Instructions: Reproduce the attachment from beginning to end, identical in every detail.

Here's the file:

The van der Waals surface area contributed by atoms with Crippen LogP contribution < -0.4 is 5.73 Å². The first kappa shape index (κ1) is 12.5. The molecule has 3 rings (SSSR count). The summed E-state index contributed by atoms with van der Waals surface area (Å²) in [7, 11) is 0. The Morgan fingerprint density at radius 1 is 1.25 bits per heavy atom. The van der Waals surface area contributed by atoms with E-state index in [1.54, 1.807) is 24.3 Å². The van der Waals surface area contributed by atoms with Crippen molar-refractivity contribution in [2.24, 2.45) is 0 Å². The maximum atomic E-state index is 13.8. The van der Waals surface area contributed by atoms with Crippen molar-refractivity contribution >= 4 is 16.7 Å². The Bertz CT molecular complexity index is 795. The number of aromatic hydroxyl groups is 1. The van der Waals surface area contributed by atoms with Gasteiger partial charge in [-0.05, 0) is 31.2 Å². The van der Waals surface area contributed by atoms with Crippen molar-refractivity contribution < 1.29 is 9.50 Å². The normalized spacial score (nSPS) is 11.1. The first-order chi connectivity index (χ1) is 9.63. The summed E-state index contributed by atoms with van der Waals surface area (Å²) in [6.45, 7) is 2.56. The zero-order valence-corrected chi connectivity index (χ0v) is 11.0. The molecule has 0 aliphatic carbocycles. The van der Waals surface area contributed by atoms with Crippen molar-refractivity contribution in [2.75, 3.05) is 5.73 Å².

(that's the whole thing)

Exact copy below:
The van der Waals surface area contributed by atoms with Crippen LogP contribution < -0.4 is 5.73 Å². The first kappa shape index (κ1) is 12.5. The molecule has 3 rings (SSSR count). The summed E-state index contributed by atoms with van der Waals surface area (Å²) in [7, 11) is 0. The Morgan fingerprint density at radius 1 is 1.25 bits per heavy atom. The van der Waals surface area contributed by atoms with E-state index in [1.54, 1.807) is 24.3 Å². The van der Waals surface area contributed by atoms with Crippen molar-refractivity contribution in [2.24, 2.45) is 0 Å². The maximum atomic E-state index is 13.8. The van der Waals surface area contributed by atoms with Crippen molar-refractivity contribution >= 4 is 16.7 Å². The Bertz CT molecular complexity index is 795. The number of aromatic hydroxyl groups is 1. The van der Waals surface area contributed by atoms with Gasteiger partial charge in [-0.05, 0) is 31.2 Å². The van der Waals surface area contributed by atoms with Crippen molar-refractivity contribution < 1.29 is 9.50 Å². The normalized spacial score (nSPS) is 11.1. The first-order chi connectivity index (χ1) is 9.63. The summed E-state index contributed by atoms with van der Waals surface area (Å²) in [6.45, 7) is 2.56. The zero-order valence-corrected chi connectivity index (χ0v) is 11.0. The molecule has 0 aliphatic carbocycles. The van der Waals surface area contributed by atoms with Crippen molar-refractivity contribution in [2.75, 3.05) is 5.73 Å².